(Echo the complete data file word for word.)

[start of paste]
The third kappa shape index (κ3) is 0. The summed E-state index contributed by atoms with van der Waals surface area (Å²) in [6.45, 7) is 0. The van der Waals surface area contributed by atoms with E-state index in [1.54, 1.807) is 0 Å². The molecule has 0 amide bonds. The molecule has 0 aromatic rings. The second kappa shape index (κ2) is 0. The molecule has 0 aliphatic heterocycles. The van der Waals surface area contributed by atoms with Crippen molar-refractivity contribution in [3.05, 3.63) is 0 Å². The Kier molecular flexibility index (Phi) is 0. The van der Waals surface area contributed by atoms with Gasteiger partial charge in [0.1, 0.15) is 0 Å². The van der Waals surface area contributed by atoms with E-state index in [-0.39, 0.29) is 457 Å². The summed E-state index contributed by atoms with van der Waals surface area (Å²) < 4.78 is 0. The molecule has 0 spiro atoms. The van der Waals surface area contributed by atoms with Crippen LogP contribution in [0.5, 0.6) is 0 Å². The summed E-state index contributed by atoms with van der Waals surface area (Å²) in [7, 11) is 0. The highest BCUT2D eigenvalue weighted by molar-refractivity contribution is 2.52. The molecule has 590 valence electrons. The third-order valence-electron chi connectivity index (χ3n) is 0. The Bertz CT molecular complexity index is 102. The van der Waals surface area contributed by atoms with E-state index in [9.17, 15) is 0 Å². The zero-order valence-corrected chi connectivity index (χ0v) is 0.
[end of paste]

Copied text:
The third kappa shape index (κ3) is 0. The summed E-state index contributed by atoms with van der Waals surface area (Å²) in [6.45, 7) is 0. The van der Waals surface area contributed by atoms with E-state index in [1.54, 1.807) is 0 Å². The molecule has 0 amide bonds. The molecule has 0 aromatic rings. The second kappa shape index (κ2) is 0. The molecule has 0 aliphatic heterocycles. The van der Waals surface area contributed by atoms with Crippen molar-refractivity contribution in [3.05, 3.63) is 0 Å². The Kier molecular flexibility index (Phi) is 0. The van der Waals surface area contributed by atoms with Gasteiger partial charge in [0.1, 0.15) is 0 Å². The van der Waals surface area contributed by atoms with E-state index in [-0.39, 0.29) is 457 Å². The summed E-state index contributed by atoms with van der Waals surface area (Å²) < 4.78 is 0. The molecule has 0 spiro atoms. The van der Waals surface area contributed by atoms with Crippen LogP contribution in [0.5, 0.6) is 0 Å². The summed E-state index contributed by atoms with van der Waals surface area (Å²) in [7, 11) is 0. The highest BCUT2D eigenvalue weighted by molar-refractivity contribution is 2.52. The molecule has 590 valence electrons. The third-order valence-electron chi connectivity index (χ3n) is 0. The Bertz CT molecular complexity index is 102. The van der Waals surface area contributed by atoms with E-state index in [9.17, 15) is 0 Å². The zero-order valence-corrected chi connectivity index (χ0v) is 0.